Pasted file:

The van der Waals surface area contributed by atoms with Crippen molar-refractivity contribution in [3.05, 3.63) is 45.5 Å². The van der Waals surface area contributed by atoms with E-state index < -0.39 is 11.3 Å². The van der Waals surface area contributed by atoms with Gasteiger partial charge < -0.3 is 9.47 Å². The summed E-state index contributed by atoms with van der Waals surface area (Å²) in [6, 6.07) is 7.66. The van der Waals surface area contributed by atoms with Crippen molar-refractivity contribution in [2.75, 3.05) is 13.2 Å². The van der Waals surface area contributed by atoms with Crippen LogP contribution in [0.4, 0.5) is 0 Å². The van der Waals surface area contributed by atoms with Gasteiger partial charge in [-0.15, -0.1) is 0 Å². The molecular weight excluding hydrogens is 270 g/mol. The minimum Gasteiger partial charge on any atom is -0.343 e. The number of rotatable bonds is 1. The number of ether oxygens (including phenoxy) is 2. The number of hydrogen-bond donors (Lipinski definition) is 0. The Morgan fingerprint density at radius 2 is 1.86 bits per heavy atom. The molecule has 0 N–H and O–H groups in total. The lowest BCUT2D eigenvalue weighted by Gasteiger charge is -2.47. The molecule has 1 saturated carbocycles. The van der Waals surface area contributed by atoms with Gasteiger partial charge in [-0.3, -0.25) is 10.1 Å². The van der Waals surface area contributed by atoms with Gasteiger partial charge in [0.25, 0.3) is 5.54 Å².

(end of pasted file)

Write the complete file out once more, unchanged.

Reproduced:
The van der Waals surface area contributed by atoms with Crippen molar-refractivity contribution in [3.05, 3.63) is 45.5 Å². The van der Waals surface area contributed by atoms with E-state index < -0.39 is 11.3 Å². The van der Waals surface area contributed by atoms with Gasteiger partial charge < -0.3 is 9.47 Å². The summed E-state index contributed by atoms with van der Waals surface area (Å²) in [6, 6.07) is 7.66. The van der Waals surface area contributed by atoms with Crippen molar-refractivity contribution in [2.75, 3.05) is 13.2 Å². The van der Waals surface area contributed by atoms with Crippen LogP contribution in [0.4, 0.5) is 0 Å². The van der Waals surface area contributed by atoms with Gasteiger partial charge in [-0.15, -0.1) is 0 Å². The molecular weight excluding hydrogens is 270 g/mol. The minimum Gasteiger partial charge on any atom is -0.343 e. The number of rotatable bonds is 1. The number of ether oxygens (including phenoxy) is 2. The number of hydrogen-bond donors (Lipinski definition) is 0. The Morgan fingerprint density at radius 2 is 1.86 bits per heavy atom. The molecule has 0 N–H and O–H groups in total. The lowest BCUT2D eigenvalue weighted by Gasteiger charge is -2.47. The molecule has 1 saturated carbocycles. The van der Waals surface area contributed by atoms with Gasteiger partial charge in [-0.3, -0.25) is 10.1 Å². The van der Waals surface area contributed by atoms with Gasteiger partial charge in [0.25, 0.3) is 5.54 Å².